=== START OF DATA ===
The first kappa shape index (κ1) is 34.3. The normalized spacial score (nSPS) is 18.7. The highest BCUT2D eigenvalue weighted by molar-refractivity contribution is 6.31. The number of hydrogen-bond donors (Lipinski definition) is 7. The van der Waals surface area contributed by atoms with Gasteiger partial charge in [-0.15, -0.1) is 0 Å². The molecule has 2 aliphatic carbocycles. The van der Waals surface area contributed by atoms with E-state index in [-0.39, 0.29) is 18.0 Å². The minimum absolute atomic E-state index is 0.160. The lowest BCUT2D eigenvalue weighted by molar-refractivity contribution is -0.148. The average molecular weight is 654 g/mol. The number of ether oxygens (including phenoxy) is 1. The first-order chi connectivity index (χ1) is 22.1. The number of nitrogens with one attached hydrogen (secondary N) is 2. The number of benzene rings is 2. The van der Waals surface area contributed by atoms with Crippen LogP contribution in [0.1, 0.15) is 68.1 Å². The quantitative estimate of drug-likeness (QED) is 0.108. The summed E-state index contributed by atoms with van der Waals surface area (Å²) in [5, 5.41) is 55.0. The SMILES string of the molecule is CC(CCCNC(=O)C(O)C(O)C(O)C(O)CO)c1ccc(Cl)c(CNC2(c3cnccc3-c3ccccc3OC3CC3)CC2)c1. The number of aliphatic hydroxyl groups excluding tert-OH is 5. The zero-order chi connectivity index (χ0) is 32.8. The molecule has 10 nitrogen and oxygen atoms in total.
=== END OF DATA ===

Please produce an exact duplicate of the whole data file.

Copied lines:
The first kappa shape index (κ1) is 34.3. The normalized spacial score (nSPS) is 18.7. The highest BCUT2D eigenvalue weighted by molar-refractivity contribution is 6.31. The number of hydrogen-bond donors (Lipinski definition) is 7. The van der Waals surface area contributed by atoms with Gasteiger partial charge in [-0.15, -0.1) is 0 Å². The molecule has 2 aliphatic carbocycles. The van der Waals surface area contributed by atoms with E-state index in [-0.39, 0.29) is 18.0 Å². The minimum absolute atomic E-state index is 0.160. The lowest BCUT2D eigenvalue weighted by molar-refractivity contribution is -0.148. The average molecular weight is 654 g/mol. The number of ether oxygens (including phenoxy) is 1. The first-order chi connectivity index (χ1) is 22.1. The number of nitrogens with one attached hydrogen (secondary N) is 2. The number of benzene rings is 2. The van der Waals surface area contributed by atoms with Crippen LogP contribution in [0.1, 0.15) is 68.1 Å². The quantitative estimate of drug-likeness (QED) is 0.108. The summed E-state index contributed by atoms with van der Waals surface area (Å²) in [5, 5.41) is 55.0. The SMILES string of the molecule is CC(CCCNC(=O)C(O)C(O)C(O)C(O)CO)c1ccc(Cl)c(CNC2(c3cnccc3-c3ccccc3OC3CC3)CC2)c1. The number of aliphatic hydroxyl groups excluding tert-OH is 5. The zero-order chi connectivity index (χ0) is 32.8. The molecule has 10 nitrogen and oxygen atoms in total.